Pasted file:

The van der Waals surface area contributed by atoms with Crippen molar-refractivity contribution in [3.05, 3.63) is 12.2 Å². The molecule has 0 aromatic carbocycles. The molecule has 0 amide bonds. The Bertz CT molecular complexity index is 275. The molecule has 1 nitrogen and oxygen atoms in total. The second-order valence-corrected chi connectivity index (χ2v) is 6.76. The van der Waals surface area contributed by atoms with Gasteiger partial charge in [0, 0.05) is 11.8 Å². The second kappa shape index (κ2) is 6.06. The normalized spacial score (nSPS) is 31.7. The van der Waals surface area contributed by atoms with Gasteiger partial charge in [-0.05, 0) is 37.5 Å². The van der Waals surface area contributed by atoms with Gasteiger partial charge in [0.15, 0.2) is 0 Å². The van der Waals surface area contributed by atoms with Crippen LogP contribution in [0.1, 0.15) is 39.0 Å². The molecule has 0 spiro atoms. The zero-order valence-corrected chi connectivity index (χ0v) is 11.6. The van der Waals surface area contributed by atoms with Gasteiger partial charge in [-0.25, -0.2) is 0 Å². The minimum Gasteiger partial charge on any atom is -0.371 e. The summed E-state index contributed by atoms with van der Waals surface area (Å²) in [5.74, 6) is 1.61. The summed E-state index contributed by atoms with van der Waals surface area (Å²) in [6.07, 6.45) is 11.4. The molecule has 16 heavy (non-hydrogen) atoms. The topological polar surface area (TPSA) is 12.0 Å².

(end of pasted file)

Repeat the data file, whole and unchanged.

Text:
The van der Waals surface area contributed by atoms with Crippen molar-refractivity contribution in [3.05, 3.63) is 12.2 Å². The molecule has 0 aromatic carbocycles. The molecule has 0 amide bonds. The Bertz CT molecular complexity index is 275. The molecule has 1 nitrogen and oxygen atoms in total. The second-order valence-corrected chi connectivity index (χ2v) is 6.76. The van der Waals surface area contributed by atoms with Gasteiger partial charge in [0, 0.05) is 11.8 Å². The second kappa shape index (κ2) is 6.06. The normalized spacial score (nSPS) is 31.7. The van der Waals surface area contributed by atoms with Gasteiger partial charge in [-0.05, 0) is 37.5 Å². The van der Waals surface area contributed by atoms with Gasteiger partial charge in [0.15, 0.2) is 0 Å². The van der Waals surface area contributed by atoms with Crippen LogP contribution in [0.1, 0.15) is 39.0 Å². The molecule has 0 spiro atoms. The zero-order valence-corrected chi connectivity index (χ0v) is 11.6. The van der Waals surface area contributed by atoms with Gasteiger partial charge in [-0.25, -0.2) is 0 Å². The minimum Gasteiger partial charge on any atom is -0.371 e. The summed E-state index contributed by atoms with van der Waals surface area (Å²) in [5.74, 6) is 1.61. The summed E-state index contributed by atoms with van der Waals surface area (Å²) in [6.07, 6.45) is 11.4. The molecule has 16 heavy (non-hydrogen) atoms. The topological polar surface area (TPSA) is 12.0 Å².